Poet and playwright Edna St. Vincent Millay was born in Rockland, Maine, on February 22, 1892. In 1912, Millay entered her poem "Renascence" to The Lyric Year's poetry contest, where she won fourth place and publication in the anthology. This brought her immediate acclaim and a scholarship to Vassar College, where she continued to write poetry and became involved in the theater. In 1917, the year of her graduation, Millay published her first book, Renascence and Other Poems (Harper, 1917). At the request of Vassar's drama department, she also wrote her first verse play, The Lamp and the Bell (1921), a work about love between women.
After graduating from Vassar, Millay moved to New York City's Greenwich Village, where she lived with her sister Norma in a nine-foot-wide attic. Millay published poems in Vanity Fair, the Forum, and others while writing short stories and satire under the pen name Nancy Boyd. She and Norma acted with the Provincetown Players in the group's early days, befriending writers such as poet Witter Bynner, critic Edmund Wilson, playwright and actress Susan Glaspell, and journalist Floyd Dell. Millay published A Few Figs from Thistles (Harper & Brothers, 1920), a volume of poetry which drew much attention for its controversial descriptions of female sexuality and feminism. In 1923, Millay was awarded the Pulitzer Prize for The Ballad of the Harp-Weaver (Flying Cloud Press, 1922). In addition to publishing three plays in verse, Millay also wrote the libretto of one of the few American grand operas, The King's Henchman (Harper & Brothers, 1927).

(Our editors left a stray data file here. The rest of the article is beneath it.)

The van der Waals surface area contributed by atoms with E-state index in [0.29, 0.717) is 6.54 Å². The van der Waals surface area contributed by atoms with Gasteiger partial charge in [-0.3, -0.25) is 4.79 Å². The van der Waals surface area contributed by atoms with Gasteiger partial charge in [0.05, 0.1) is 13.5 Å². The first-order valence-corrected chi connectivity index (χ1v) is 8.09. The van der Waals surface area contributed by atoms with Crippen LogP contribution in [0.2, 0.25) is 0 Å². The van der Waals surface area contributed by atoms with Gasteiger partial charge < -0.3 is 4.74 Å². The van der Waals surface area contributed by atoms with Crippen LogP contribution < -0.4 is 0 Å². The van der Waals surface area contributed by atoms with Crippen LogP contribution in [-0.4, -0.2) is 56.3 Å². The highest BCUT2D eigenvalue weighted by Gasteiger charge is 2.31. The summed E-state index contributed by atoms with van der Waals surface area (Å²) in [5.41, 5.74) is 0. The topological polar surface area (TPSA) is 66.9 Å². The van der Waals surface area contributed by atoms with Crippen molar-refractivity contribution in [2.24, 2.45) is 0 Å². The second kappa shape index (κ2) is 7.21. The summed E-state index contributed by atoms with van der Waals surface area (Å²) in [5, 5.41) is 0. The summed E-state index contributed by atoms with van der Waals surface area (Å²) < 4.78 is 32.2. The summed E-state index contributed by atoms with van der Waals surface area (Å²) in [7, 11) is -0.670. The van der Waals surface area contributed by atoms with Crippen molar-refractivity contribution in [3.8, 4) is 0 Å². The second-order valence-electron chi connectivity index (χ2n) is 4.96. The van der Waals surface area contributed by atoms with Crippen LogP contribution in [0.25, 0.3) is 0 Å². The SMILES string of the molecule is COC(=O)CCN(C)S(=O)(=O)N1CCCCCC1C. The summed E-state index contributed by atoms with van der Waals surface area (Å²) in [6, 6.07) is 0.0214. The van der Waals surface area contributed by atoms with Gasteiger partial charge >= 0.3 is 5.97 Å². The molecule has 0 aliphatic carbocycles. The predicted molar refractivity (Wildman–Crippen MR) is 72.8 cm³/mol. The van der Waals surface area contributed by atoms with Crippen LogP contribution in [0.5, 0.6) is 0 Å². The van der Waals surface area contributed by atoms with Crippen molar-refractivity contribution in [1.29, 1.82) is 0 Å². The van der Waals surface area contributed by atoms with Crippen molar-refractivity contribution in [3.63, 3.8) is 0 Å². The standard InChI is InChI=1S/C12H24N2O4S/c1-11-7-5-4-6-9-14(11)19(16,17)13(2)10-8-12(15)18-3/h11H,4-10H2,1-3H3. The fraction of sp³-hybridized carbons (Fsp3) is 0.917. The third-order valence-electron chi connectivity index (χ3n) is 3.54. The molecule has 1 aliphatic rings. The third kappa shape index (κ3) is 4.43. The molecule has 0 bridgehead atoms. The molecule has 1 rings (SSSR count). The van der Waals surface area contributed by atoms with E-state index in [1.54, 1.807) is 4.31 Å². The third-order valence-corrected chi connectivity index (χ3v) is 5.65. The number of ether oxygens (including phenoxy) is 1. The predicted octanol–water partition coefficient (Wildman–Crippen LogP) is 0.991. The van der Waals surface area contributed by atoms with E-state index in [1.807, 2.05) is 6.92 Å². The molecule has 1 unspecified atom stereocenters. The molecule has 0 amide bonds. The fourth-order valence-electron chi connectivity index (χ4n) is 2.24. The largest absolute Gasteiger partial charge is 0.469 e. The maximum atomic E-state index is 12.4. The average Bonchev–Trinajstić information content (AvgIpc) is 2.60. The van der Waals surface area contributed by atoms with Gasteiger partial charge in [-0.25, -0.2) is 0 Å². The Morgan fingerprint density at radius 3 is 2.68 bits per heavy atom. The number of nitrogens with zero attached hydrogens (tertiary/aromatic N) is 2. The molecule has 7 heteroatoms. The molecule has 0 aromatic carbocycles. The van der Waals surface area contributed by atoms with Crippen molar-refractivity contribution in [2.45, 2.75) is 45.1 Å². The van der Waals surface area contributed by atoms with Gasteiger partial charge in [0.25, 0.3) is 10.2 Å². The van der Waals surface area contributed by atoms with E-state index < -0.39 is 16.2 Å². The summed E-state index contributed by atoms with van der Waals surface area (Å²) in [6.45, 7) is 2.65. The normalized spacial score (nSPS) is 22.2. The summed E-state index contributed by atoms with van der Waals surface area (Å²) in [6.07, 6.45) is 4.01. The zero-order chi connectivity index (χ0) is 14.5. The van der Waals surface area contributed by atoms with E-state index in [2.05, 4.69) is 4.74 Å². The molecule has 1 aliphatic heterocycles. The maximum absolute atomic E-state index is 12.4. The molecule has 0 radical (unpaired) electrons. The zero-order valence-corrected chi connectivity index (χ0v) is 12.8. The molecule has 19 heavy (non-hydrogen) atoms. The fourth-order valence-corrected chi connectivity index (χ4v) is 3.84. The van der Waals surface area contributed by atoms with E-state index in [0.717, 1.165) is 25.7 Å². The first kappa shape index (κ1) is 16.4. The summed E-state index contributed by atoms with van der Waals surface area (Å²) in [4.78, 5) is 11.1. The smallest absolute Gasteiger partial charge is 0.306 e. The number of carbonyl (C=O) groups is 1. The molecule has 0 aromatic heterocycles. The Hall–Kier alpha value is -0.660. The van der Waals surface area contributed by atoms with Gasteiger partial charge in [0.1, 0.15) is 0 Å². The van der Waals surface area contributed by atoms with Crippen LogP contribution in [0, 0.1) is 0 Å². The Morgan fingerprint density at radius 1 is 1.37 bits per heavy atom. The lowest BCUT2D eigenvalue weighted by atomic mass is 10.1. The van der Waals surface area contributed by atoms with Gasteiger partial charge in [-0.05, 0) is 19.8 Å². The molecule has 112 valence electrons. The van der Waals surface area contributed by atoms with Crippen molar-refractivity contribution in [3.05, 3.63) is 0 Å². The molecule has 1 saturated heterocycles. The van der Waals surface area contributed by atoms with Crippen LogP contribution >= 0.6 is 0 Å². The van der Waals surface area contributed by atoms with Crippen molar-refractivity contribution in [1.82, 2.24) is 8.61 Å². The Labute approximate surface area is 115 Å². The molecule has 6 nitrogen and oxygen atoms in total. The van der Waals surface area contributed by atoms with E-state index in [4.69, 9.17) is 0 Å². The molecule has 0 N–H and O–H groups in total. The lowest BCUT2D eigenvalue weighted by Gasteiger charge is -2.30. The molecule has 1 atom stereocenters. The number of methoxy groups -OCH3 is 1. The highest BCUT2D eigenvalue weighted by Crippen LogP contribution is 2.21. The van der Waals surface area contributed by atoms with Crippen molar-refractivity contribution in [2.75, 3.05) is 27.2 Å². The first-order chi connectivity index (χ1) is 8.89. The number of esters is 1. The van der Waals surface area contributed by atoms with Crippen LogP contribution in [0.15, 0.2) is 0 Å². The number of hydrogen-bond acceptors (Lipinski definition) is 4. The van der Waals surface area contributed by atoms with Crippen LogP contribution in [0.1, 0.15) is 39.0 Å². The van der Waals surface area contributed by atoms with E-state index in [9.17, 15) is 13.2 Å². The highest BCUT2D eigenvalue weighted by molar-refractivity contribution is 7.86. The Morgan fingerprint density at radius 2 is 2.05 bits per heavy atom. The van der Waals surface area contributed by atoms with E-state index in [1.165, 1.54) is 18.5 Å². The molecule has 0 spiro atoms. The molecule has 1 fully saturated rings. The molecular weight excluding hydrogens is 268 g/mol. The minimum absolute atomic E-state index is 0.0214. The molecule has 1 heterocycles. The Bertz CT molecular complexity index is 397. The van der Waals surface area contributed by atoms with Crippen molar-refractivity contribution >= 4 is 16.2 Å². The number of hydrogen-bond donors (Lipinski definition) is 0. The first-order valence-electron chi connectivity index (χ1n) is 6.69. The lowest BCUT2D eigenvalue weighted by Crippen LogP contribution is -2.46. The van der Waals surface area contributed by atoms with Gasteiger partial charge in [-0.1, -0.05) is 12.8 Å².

Millay married Eugen Boissevain in 1923, and the two were together for twenty-six years. Boissevain gave up his own pursuits to manage Millay's literary career, setting up the readings and public appearances for which Millay grew famous. Edna St. Vincent Millay died at the age of fifty-eight on October 18, 1950, in Austerlitz, New York.